We once had a television set he had to tinker with. In those days you had to get up and turn the knob yourself if you wanted to change the channel (there were only 3) or the volume. Another knob took care of the horizontal hold, and I imagine most of you are saying, "The what?" Finally, the horizontal hold just quit holding, but he figured out that if you whacked the top of the set firmly, it would hold again. We usually whacked it at least once for every show we watched, but that always fixed the problem.
As for that channel knob, something had slipped in the cogs and it would no longer settle directly on the correct inner slot so you could get that channel. (Don't ask me to explain any of this, just trust me.) The knob was round with two flat places that stood out from the round part, directly opposite each other. That's how you turned it—by putting your thumb under one of those flat spots and the rest of your fingers over the other, pushing clockwise.
Daddy whittled a wooden stick just long enough to wedge between one of those flat spots and the lip of the television cabinet over the channel changing knob. First you put the knob in roughly the right place, then you wedged in the stick and pushed until you got the picture to come in. Then you carefully let go, trying not to breathe too hard that close to the stick, backed away and sat down. Then, and only then, could you get that channel.
Yes, it was a lot of trouble to get the thing to work. It was so much trouble that we were burglarized once and the thieves left that TV. The little stick was sitting on top of it, so we know they tried it and just couldn't figure it out. What thief would want a "high maintenance" TV when the next house probably had one that worked easily?
So why not just buy a new TV? Did I mention the money problem? As long as something worked, we could not afford to replace it. Only when something broke beyond repair, and something that we really needed, did we scrape together the money to replace it, and a television was not a "necessity."
I think we've had a high maintenance lawn mower in our married life, one that had to be started just so, or stopped just so and had to be held just so or it would quit altogether. Many people would have just gone out and bought another, but did I mention the money problem? We had it, too.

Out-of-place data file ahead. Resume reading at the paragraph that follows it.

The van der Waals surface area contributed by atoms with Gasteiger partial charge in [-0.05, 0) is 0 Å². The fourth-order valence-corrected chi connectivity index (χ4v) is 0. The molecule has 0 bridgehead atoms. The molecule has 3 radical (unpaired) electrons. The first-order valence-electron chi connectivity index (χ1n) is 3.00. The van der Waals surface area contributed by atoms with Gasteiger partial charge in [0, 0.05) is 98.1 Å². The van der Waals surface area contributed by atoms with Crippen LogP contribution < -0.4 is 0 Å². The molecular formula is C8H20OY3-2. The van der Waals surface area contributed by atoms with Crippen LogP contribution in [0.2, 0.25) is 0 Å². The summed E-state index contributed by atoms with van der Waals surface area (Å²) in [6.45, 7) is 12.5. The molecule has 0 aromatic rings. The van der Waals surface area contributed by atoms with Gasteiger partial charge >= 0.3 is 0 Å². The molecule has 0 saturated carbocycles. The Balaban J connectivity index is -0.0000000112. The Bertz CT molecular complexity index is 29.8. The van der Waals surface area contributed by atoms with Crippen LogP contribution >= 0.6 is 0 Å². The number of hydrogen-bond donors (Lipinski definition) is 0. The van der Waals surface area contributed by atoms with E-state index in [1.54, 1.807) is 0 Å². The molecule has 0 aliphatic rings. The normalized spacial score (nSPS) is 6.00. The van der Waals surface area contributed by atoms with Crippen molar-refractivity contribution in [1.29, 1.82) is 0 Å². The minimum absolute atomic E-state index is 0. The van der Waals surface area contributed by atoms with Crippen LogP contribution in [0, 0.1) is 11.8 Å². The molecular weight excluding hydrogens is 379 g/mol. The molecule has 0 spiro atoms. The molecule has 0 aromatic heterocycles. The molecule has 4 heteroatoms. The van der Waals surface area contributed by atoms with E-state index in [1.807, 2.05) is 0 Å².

I have known some women who bragged about being "high maintenance women." For the life of me I cannot understand why that is something to brag about. You would think they would be afraid their husbands might just go out and get a new one. Unless maybe there are money problems.
And then there are the high maintenance Christians, something else I would never brag about. You know who they are. They want attention about anything and everything in their lives, even if others have similar or worse problems. Everyone is supposed to visit when they are sick or even "just because." If they don't get the attention they think they deserve, they will simply stop attending the worship services and it's all our fault for not taking care of them. They take offense easily and the preacher has to kowtow to their whims to get them back. The elders are supposed to listen to them more than anyone else, and if they don't, they "just might leave." When they do finally do something, they expect lavish praise from the pulpit, the bulletin, and the grapevine or the whole church is labeled "ungrateful hypocrites." If they need a rebuke, everyone walks on eggshells around them trying to figure out a way that won't upset them.
Seems to me that God doesn't have the money problems we have always had. And it isn't about replacement either. God does not need any of us. He bestows His blessings, including salvation, out of love and grace, not because we deserve it. Instead of self-absorption, God wants self-denial and self-control. If we know what's good for us we will be someone who is much easier to get along with and who will work well for Him without needing any of the tinkering nonsense we always had to do with our television. I would think we would all be so grateful to Him and so afraid of hell that none of us would even court the idea of being a "high maintenance" Christian.
Or maybe that high maintenance Christian just needs God to give him a good whack once in a while.
Wherefore, brethren, give the more diligence to make your calling and election sure: for if you do these things, you shall never stumble: for thus shall be richly supplied unto you the entrance into the eternal kingdom of our Lord and Savior Jesus Christ. (2Pet 1:10-11).